Different accumulations of kamma are the condition for different results in life. This is the law of kamma and vipaka, of cause and result. We see that people are born into different circumstances. Some people live in agreeable surroundings
and they have many pleasant experiences in their lives. Other people may often have disagreeable experiences; they are poor or they suffer from ill health. When we hear about children who suffer from malnutrition, we wonder why they have to suffer while other children receive everything they need. The Buddha taught that everyone receives the result of his own deeds. A deed or kamma of the past can bring its result later on, because akusala kamma and kusala kamma are
accumulated. When there are the right conditions the result can be brought  about in the form of vipaka. When the word 'result' is used, people may think of the consequences of their deeds for other people, but 'result' in the sense of vipaka has a different meaning. Vipakacitta is a citta which experiences something unpleasant or something pleasant and this citta is the result of a deed we did ourselves. We are used to thinking of a self which experiences unpleasant
and pleasant things. However, there is no self; there are only cittas which experience different objects. Some cittas are cause; they can motivate good deeds or bad deeds which are capable of bringing about their appropriate results. Some cittas are result or vipaka. When we see something unpleasant, it is not self which sees; it is a citta, seeing-consciousness, which is the result of an unwholesome deed (akusala kamma) we performed either in this life or in a past life. This kind of citta is akusala vipaka. When we see something pleasant, it is a citta which is kusala vipaka the result of a wholesome deed we performed. Every time we experience an unpleasant. object through one of the five senses, there is akusala vipaka Every time we experience a pleasant object through one of  the five senses there is kusala vipaka.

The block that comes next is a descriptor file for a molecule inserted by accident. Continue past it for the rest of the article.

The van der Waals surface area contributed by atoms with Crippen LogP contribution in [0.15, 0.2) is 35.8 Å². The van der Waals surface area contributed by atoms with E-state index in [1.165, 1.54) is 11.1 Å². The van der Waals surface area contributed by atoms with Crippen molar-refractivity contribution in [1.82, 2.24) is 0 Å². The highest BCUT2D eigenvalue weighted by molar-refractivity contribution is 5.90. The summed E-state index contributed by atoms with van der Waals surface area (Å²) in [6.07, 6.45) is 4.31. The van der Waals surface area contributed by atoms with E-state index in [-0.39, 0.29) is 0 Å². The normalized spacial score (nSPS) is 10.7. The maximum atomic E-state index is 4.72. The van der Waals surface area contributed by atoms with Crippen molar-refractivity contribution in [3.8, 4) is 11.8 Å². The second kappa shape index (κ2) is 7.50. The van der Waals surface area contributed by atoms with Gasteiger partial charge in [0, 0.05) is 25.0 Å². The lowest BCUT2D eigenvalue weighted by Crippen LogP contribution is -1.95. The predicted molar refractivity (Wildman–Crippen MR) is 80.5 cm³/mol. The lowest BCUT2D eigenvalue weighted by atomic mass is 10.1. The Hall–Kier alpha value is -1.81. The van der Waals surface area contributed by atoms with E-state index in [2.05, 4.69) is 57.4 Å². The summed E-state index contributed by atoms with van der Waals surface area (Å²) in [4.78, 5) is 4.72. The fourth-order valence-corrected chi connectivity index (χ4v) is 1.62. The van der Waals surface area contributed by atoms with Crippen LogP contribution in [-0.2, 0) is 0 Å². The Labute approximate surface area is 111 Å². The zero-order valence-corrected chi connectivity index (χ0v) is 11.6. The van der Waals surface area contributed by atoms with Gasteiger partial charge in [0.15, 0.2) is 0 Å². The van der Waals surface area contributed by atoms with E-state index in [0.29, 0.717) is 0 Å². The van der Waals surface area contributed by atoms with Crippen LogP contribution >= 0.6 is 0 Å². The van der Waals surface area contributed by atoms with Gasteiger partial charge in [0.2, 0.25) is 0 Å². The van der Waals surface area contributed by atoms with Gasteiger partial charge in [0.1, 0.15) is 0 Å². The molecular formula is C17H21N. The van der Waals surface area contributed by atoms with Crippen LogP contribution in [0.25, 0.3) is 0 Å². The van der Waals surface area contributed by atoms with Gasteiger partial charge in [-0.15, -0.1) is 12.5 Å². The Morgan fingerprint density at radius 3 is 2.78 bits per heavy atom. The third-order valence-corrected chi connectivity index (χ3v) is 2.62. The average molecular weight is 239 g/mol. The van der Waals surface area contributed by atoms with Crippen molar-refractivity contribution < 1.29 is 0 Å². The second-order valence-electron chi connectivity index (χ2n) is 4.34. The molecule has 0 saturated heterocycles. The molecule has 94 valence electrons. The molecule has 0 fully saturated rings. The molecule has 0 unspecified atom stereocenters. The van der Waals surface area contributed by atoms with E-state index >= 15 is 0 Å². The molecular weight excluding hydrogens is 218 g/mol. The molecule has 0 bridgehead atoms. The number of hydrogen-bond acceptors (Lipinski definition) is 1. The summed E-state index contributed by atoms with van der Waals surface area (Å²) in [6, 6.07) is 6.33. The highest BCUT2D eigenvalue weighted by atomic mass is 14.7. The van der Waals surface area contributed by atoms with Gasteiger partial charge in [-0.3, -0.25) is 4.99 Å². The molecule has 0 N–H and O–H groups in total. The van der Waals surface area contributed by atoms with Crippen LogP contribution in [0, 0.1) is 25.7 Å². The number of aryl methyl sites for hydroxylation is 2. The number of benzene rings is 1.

lf one is being hit by someone else, the pain one feel is not the vipaka (result) of the deed performed by the other person. The person who is being hit receives the result of a bad deed he performed himself; for him there is akusala vipaka through the body-sense. The other person's action is only the proximate cause of his pain. As regards the other person who performs the bad deed, it is his akusala citta which motivates that deed. Sooner or later he will receive the result of his own bad deed. When we have more understanding of kamma and vipaka we will see many events of our life more clearly.

The 'Atthasalini' (Book I, Analysis of Terms, Part II, 65) explains that kamma of different people causes different results at birth and all through life. Even bodily features are the rest of kamma. We read:
 

...ln dependence on the difference in kamma appears
the difference in the destiny of beings without legs
with two legs, four legs, many legs, vegetative, spiritual.
with perception, without perception, with neither